Lexan Windscreen Installation

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Postby JPXman » Thu Mar 10, 2005 1:33 am

Hey lads/lasses

Before we tackle the installation of my new lexan windscreen on the enclosure, does anyone have any tips for drilling, sanding, or general installation of lexan windscreens? I've heard its best to use a special bit for plastics, but I've also heard to use a slightly oversize hole so the pop rivets don't put pressure on the walls of the drilled hole. I welcome all advice!
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Postby jb88ci » Thu Mar 10, 2005 3:50 pm

In general, use a dull bit at a slow speed. A sharp bit will break through and cause chips on the backside of the material. Bingellis says to drill a 1/32 flat on teh cutting edge. Others recommend a flatter angle.

Make the hole large than the fastener so that there isn't any stress. Use a large flat washer under the screw head. Rivets really shouldn't be used...you can't control the torque.

I read about a zodiac builder who used sikkaflex (SP?) to fasten his canopy to the frame. It's a flexible autobody adhesive....he claims it worked great.

there are some good articles here

http://members.eaa.org/home/homebuilder ... icles.html
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Postby Billm » Thu Mar 10, 2005 7:30 pm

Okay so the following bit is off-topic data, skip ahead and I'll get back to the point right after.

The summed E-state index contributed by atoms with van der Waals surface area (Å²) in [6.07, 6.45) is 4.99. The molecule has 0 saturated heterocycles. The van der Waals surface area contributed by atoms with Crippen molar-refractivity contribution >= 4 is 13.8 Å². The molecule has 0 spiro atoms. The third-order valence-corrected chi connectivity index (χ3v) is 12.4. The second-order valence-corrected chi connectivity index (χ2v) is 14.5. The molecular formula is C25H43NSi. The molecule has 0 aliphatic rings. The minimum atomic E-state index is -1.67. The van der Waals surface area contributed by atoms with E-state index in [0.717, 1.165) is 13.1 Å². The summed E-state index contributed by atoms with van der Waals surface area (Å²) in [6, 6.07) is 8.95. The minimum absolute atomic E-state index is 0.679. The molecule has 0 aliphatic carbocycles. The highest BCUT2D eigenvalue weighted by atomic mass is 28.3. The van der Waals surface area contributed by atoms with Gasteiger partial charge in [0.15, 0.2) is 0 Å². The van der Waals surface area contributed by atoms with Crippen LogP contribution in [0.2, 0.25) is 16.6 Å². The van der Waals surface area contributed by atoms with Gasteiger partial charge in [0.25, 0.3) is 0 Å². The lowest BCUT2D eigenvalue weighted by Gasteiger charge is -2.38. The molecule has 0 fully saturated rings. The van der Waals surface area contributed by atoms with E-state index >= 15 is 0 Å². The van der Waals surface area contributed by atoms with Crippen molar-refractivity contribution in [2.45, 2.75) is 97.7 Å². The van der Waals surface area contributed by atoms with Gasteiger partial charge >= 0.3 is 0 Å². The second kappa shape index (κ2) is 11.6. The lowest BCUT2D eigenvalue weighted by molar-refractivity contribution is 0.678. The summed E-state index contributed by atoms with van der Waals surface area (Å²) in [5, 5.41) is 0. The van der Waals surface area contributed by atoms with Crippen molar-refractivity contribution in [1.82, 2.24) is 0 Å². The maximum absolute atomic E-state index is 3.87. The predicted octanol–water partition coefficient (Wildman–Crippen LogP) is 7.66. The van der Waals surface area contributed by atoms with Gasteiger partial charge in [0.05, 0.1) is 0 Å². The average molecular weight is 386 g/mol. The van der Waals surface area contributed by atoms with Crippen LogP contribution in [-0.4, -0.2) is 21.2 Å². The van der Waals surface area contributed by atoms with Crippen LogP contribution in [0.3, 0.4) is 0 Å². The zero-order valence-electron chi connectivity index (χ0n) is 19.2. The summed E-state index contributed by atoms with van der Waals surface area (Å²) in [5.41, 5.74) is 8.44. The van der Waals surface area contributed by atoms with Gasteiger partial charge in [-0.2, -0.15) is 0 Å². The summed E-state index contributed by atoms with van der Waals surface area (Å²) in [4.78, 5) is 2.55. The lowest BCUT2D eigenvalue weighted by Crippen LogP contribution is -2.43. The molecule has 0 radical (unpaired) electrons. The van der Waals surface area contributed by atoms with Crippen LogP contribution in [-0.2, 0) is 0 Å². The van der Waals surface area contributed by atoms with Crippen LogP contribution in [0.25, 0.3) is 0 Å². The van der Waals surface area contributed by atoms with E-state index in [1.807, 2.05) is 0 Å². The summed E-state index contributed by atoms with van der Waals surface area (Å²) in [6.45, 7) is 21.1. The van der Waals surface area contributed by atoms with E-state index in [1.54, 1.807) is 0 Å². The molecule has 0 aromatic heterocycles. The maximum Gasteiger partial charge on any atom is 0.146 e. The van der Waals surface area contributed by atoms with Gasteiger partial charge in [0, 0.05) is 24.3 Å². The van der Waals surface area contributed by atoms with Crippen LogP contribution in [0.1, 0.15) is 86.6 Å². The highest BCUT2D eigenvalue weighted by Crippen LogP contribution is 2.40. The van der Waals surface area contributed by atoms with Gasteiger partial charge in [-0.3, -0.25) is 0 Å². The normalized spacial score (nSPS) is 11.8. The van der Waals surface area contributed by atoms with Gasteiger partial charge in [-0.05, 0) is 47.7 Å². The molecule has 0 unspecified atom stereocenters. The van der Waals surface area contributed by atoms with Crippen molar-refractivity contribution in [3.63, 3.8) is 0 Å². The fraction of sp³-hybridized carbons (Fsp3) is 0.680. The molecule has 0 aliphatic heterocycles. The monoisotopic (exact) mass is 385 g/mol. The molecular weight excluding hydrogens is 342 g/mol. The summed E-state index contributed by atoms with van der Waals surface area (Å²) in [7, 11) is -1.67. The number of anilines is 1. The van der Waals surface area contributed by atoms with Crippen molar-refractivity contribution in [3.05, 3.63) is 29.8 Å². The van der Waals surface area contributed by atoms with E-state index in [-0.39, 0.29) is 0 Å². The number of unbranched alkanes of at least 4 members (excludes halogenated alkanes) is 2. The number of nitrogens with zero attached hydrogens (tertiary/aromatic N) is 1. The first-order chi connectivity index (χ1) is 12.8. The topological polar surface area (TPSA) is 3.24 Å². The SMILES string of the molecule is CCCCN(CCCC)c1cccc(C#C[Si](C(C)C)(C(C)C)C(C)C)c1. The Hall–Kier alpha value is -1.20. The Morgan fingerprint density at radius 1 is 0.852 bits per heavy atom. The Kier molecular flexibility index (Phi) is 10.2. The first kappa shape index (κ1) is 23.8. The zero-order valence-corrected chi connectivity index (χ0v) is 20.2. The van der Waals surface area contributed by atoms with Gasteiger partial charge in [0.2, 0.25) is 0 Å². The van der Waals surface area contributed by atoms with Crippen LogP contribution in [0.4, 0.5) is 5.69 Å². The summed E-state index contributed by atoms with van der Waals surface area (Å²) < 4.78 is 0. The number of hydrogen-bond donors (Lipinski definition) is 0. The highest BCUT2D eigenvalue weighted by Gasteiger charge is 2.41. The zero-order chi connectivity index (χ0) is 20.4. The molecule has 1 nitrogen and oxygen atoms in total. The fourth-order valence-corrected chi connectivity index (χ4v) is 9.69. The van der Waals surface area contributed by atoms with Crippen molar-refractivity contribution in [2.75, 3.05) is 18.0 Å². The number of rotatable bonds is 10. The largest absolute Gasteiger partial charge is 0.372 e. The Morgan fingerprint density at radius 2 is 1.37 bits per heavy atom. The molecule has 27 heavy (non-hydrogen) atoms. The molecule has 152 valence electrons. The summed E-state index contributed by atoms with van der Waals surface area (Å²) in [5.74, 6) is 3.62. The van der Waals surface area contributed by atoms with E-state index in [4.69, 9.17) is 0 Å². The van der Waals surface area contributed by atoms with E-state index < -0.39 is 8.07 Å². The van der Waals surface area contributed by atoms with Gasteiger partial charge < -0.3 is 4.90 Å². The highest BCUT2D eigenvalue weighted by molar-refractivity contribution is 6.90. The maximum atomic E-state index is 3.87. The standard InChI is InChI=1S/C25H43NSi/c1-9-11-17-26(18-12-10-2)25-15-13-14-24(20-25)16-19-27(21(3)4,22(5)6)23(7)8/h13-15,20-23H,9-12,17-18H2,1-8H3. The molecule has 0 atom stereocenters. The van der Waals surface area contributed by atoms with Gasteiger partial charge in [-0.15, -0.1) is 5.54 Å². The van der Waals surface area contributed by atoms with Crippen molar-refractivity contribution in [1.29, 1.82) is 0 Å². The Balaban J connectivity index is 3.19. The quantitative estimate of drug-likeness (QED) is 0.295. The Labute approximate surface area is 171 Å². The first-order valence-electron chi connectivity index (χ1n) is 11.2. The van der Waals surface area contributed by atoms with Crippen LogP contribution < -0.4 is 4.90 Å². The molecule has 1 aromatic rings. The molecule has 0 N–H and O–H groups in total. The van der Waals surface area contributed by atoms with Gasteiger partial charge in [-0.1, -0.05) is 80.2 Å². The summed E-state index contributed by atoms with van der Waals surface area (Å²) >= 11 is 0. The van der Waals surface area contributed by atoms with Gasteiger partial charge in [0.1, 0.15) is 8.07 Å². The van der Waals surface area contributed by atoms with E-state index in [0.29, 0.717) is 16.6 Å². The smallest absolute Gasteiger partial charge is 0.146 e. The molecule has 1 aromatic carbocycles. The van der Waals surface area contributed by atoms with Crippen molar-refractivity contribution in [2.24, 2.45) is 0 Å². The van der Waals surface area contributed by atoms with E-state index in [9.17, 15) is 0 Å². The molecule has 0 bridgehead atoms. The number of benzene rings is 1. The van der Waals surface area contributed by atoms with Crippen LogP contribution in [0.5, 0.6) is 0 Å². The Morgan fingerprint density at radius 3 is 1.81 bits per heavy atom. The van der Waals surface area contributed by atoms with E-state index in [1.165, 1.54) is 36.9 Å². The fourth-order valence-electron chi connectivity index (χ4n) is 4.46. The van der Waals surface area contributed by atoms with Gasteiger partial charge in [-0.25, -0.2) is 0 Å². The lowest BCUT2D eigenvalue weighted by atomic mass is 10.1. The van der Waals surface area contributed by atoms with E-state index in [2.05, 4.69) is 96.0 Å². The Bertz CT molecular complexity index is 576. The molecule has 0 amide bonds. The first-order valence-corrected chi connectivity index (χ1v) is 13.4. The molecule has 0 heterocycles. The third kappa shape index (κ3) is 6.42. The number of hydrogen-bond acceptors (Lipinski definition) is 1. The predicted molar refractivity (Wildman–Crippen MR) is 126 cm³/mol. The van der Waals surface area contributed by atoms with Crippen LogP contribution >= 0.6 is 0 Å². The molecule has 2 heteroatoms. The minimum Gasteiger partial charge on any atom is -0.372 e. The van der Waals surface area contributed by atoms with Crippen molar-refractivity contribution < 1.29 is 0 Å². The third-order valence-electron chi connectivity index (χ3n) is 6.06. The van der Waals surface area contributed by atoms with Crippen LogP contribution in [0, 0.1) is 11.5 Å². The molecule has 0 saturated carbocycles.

I have never tried this for drilling plastic but those really cheap carbide tipped drillls used for drilling concrete look like they have the exact point (no "relief") that you are supposed to use for plastic. A little experimentation on a scrap piece of plexiglass (acrylic) would be recommended first. Be careful!!
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Postby flyalaz » Thu Mar 10, 2005 9:37 pm

Long process but clean:
End mill with flat or negative rake, your lexan well clamped onto your drill press table with a back up board under it to prevent break-out. You only need a few thou clearance, so choose a bit that works with your fastener. For fasteners, you might try looking in a motorcycle shop for some small size "well nuts". These are rubber grommet type do-dads with a molded in nut that expand when you tighten them preventing them from pulling out. My bike fairing lowers are attached with 5 each side, and haven't moved a fraction at over 140 mph. Only thing with these is you will need a little sealing strip between them as they don't sit flush in the part you put them on. The pic I have is of a larger version, but the attachment is the same.

Cheers,
Karl
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Postby Chappy » Thu Mar 10, 2005 11:34 pm

Darn, Karl beat me to it. I also would highly recommend small wellnuts and stainless steel Phillips pan head screws. Drill the holes slightly oversize. When I replaced the windshield on my Avenger, I did it this way rather than use pop rivets again, and it worked out very well. I used very small wellnuts, IIRC #6 screw size. I purchased a box of 100 from a commercial hardware supplier and they weren't too pricey. On some machines, like my Avenger when I owned it, it was very convenient to be able to easily remove the windscreen.